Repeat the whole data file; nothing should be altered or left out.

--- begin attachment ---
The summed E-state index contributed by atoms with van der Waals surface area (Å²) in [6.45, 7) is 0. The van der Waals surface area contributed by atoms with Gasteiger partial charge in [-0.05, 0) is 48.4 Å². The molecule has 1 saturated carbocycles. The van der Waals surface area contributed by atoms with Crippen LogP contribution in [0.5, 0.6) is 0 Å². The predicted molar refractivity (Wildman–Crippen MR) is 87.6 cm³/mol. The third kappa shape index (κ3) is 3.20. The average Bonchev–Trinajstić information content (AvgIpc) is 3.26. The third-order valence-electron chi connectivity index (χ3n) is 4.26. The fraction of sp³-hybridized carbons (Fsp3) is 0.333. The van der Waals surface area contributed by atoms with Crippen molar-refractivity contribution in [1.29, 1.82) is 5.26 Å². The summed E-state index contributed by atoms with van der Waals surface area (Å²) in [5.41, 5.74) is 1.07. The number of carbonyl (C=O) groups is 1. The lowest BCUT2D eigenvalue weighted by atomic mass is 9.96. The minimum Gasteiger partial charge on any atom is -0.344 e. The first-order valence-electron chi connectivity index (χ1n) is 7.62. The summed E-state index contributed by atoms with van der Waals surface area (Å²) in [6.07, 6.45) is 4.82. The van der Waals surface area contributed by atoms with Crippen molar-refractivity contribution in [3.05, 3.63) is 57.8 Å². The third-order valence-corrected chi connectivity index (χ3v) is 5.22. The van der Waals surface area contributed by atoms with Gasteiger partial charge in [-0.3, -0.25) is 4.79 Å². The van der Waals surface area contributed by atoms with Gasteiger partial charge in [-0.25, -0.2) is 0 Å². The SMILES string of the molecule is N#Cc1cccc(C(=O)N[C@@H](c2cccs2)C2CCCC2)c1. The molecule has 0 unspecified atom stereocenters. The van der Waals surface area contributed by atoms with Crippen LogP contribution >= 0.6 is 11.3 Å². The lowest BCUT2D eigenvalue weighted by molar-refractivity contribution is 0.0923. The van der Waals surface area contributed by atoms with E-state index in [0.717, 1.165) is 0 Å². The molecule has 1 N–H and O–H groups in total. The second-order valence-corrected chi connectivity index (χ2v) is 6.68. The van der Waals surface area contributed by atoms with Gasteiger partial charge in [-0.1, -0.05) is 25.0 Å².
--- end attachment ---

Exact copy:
The summed E-state index contributed by atoms with van der Waals surface area (Å²) in [6.45, 7) is 0. The van der Waals surface area contributed by atoms with Gasteiger partial charge in [-0.05, 0) is 48.4 Å². The molecule has 1 saturated carbocycles. The van der Waals surface area contributed by atoms with Crippen LogP contribution in [0.5, 0.6) is 0 Å². The predicted molar refractivity (Wildman–Crippen MR) is 87.6 cm³/mol. The third kappa shape index (κ3) is 3.20. The average Bonchev–Trinajstić information content (AvgIpc) is 3.26. The third-order valence-electron chi connectivity index (χ3n) is 4.26. The fraction of sp³-hybridized carbons (Fsp3) is 0.333. The van der Waals surface area contributed by atoms with Crippen molar-refractivity contribution in [1.29, 1.82) is 5.26 Å². The summed E-state index contributed by atoms with van der Waals surface area (Å²) in [5.41, 5.74) is 1.07. The number of carbonyl (C=O) groups is 1. The lowest BCUT2D eigenvalue weighted by atomic mass is 9.96. The minimum Gasteiger partial charge on any atom is -0.344 e. The first-order valence-electron chi connectivity index (χ1n) is 7.62. The summed E-state index contributed by atoms with van der Waals surface area (Å²) in [6.07, 6.45) is 4.82. The van der Waals surface area contributed by atoms with Crippen molar-refractivity contribution in [3.05, 3.63) is 57.8 Å². The third-order valence-corrected chi connectivity index (χ3v) is 5.22. The van der Waals surface area contributed by atoms with Gasteiger partial charge in [-0.3, -0.25) is 4.79 Å². The van der Waals surface area contributed by atoms with Gasteiger partial charge in [-0.25, -0.2) is 0 Å². The SMILES string of the molecule is N#Cc1cccc(C(=O)N[C@@H](c2cccs2)C2CCCC2)c1. The molecule has 0 unspecified atom stereocenters. The van der Waals surface area contributed by atoms with Crippen LogP contribution >= 0.6 is 11.3 Å². The lowest BCUT2D eigenvalue weighted by molar-refractivity contribution is 0.0923. The van der Waals surface area contributed by atoms with E-state index in [0.717, 1.165) is 0 Å². The molecule has 1 N–H and O–H groups in total. The second-order valence-corrected chi connectivity index (χ2v) is 6.68. The van der Waals surface area contributed by atoms with Gasteiger partial charge in [-0.1, -0.05) is 25.0 Å².